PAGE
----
Juana Ghani / Press

“This is acoustic euro-gypsy-vodka-punk from the Rocky Mountains, infused with romantic fin-de-siècle decadence. It’s not literally faithful to any one specific musical tradition, but it sounds completely authentic nevertheless; She Lost Her Head contains nine original and two traditional songs, performed with total commitment and a real sense that the band is living the life its music represents. There is a distinctly central European vibe to the music, both in its insistent off-beat rhythms and in the deep joyful melancholy expressed by its modalities and its soulful delivery. This is music to share vodka (or absinthe) to, to dance to in a big, happy, drunken crowd, to sing along with while tears stream down your face, a soundtrack for the sunrise at the end of a long night of half-remembered revelry. Juana Ghani are a beautiful band, playing right from the heart with inspiring intensity; this is communal, inclusive, life and death music.”

“Juana Ghani seem to have a penchant for bringing to life a seedy, seductive back alley in Italy or Russia through their simultaneously languid and staccato music.”

“The music is a savage, unrestricted mix of tradition, overlaid with rocking dynamism, suffused with unstoppable gypsy lust and dark desire, with an added touch of punk attitude. The soul of a wandering troubadour meets with a ‘take it or leave it’ approach built on the free-living nomadic essence that sets up home where the wheels stop turning. There are no boundaries and fewer restrictions, recognised or accepted. The intense feeling of musical freedom is so strong you could reach out and touch it. This album is as close to musical theatre as much as it is a sound recording, and it’s highly addictive. One listen tugs you into Juana Ghani's world of Eastern European inspired multi-influenced music and lyrics with a pull so strong you’re instantly living it.”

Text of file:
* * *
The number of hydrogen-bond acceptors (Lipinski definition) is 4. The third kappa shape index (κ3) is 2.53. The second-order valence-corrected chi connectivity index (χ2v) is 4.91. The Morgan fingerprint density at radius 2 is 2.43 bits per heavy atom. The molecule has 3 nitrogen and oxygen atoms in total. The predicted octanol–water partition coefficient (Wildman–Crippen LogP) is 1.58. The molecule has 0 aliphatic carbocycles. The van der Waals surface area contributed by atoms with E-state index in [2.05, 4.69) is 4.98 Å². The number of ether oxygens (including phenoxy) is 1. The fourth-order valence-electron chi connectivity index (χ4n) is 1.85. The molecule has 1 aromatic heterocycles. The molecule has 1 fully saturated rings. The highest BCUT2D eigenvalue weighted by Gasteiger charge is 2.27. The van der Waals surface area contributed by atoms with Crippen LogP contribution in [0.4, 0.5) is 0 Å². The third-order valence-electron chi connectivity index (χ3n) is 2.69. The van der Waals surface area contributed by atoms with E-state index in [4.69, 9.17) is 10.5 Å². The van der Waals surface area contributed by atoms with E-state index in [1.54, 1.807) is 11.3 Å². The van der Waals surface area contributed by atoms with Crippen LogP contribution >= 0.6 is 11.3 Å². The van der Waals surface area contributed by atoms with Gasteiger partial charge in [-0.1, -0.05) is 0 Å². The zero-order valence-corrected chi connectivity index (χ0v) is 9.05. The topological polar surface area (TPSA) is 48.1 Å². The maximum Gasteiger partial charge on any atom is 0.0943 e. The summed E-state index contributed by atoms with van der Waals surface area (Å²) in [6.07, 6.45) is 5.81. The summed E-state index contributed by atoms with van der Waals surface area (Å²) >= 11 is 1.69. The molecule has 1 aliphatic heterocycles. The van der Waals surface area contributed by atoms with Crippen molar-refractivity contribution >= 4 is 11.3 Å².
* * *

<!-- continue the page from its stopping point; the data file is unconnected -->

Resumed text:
“Juana Ghani create a fiery sound that’s seductive and serpentine, with a creeping darkness that would befit a broken-down carnival.”

“Leisl Bonell’s voice is sweet and sinister”

“Juana Ghiani was an experience that went far beyond the bandstand. They have a familial tribal vibe going on that makes a fun atmosphere long before the music starts to play. Once they get started, the music kicks into dance-time, with clean controlled rhythms and expressive singing. I’ve experienced these same Euro-Folk vibes in France, England, and Holland ... the inclusiveness and simple fun are impossible to beat”

“A little bit ragamuffin, gypsy, punk, and always a party, they seem to have an energy that doesn't quit. And it's not like any concert you've ever been to before.”

“Everyone has moments when music stabs deep down and drags them to their feet to truly dance. If you'd like an opportunity to have one of those moments, I highly suggest making it out to see Juana Ghani.”

“This group has a unique talent for the music with a unique gypsy style”